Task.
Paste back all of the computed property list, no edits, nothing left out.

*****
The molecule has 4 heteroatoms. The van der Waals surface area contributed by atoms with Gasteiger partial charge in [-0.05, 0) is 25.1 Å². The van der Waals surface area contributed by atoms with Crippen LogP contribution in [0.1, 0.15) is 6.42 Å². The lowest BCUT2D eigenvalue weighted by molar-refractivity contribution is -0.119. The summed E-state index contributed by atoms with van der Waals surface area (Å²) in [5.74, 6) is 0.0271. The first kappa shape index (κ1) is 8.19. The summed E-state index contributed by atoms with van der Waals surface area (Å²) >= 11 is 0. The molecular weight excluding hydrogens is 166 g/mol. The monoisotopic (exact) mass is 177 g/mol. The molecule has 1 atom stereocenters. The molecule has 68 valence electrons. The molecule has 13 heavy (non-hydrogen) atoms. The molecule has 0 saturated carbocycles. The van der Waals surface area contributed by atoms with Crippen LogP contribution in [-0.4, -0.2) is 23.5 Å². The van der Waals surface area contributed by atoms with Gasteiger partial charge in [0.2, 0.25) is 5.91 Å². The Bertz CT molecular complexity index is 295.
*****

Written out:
The molecule has 4 heteroatoms. The van der Waals surface area contributed by atoms with Gasteiger partial charge in [-0.05, 0) is 25.1 Å². The van der Waals surface area contributed by atoms with Crippen LogP contribution in [0.1, 0.15) is 6.42 Å². The lowest BCUT2D eigenvalue weighted by molar-refractivity contribution is -0.119. The summed E-state index contributed by atoms with van der Waals surface area (Å²) in [5.74, 6) is 0.0271. The first kappa shape index (κ1) is 8.19. The summed E-state index contributed by atoms with van der Waals surface area (Å²) >= 11 is 0. The molecular weight excluding hydrogens is 166 g/mol. The monoisotopic (exact) mass is 177 g/mol. The molecule has 1 atom stereocenters. The molecule has 68 valence electrons. The molecule has 13 heavy (non-hydrogen) atoms. The molecule has 0 saturated carbocycles. The van der Waals surface area contributed by atoms with Crippen LogP contribution in [-0.4, -0.2) is 23.5 Å². The van der Waals surface area contributed by atoms with Gasteiger partial charge in [0.2, 0.25) is 5.91 Å². The Bertz CT molecular complexity index is 295.